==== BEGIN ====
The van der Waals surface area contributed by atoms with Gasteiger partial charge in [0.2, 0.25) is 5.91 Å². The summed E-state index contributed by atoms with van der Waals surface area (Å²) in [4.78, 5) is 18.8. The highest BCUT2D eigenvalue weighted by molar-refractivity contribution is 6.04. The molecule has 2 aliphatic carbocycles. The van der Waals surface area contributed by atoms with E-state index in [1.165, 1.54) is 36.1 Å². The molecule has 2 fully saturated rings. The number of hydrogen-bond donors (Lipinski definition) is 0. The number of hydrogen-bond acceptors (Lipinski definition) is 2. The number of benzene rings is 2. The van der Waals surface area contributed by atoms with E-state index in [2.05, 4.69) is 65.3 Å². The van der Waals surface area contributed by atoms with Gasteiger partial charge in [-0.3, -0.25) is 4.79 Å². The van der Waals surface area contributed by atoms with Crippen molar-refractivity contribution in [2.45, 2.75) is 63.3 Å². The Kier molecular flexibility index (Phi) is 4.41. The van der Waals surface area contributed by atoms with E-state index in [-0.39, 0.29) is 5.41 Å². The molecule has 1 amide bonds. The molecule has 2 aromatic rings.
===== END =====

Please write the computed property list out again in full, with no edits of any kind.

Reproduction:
The van der Waals surface area contributed by atoms with Gasteiger partial charge in [0.2, 0.25) is 5.91 Å². The summed E-state index contributed by atoms with van der Waals surface area (Å²) in [4.78, 5) is 18.8. The highest BCUT2D eigenvalue weighted by molar-refractivity contribution is 6.04. The molecule has 2 aliphatic carbocycles. The van der Waals surface area contributed by atoms with E-state index in [1.165, 1.54) is 36.1 Å². The molecule has 2 fully saturated rings. The number of hydrogen-bond donors (Lipinski definition) is 0. The number of hydrogen-bond acceptors (Lipinski definition) is 2. The number of benzene rings is 2. The van der Waals surface area contributed by atoms with E-state index in [2.05, 4.69) is 65.3 Å². The van der Waals surface area contributed by atoms with Gasteiger partial charge in [-0.3, -0.25) is 4.79 Å². The van der Waals surface area contributed by atoms with Crippen molar-refractivity contribution in [2.45, 2.75) is 63.3 Å². The Kier molecular flexibility index (Phi) is 4.41. The van der Waals surface area contributed by atoms with E-state index in [-0.39, 0.29) is 5.41 Å². The molecule has 1 amide bonds. The molecule has 2 aromatic rings.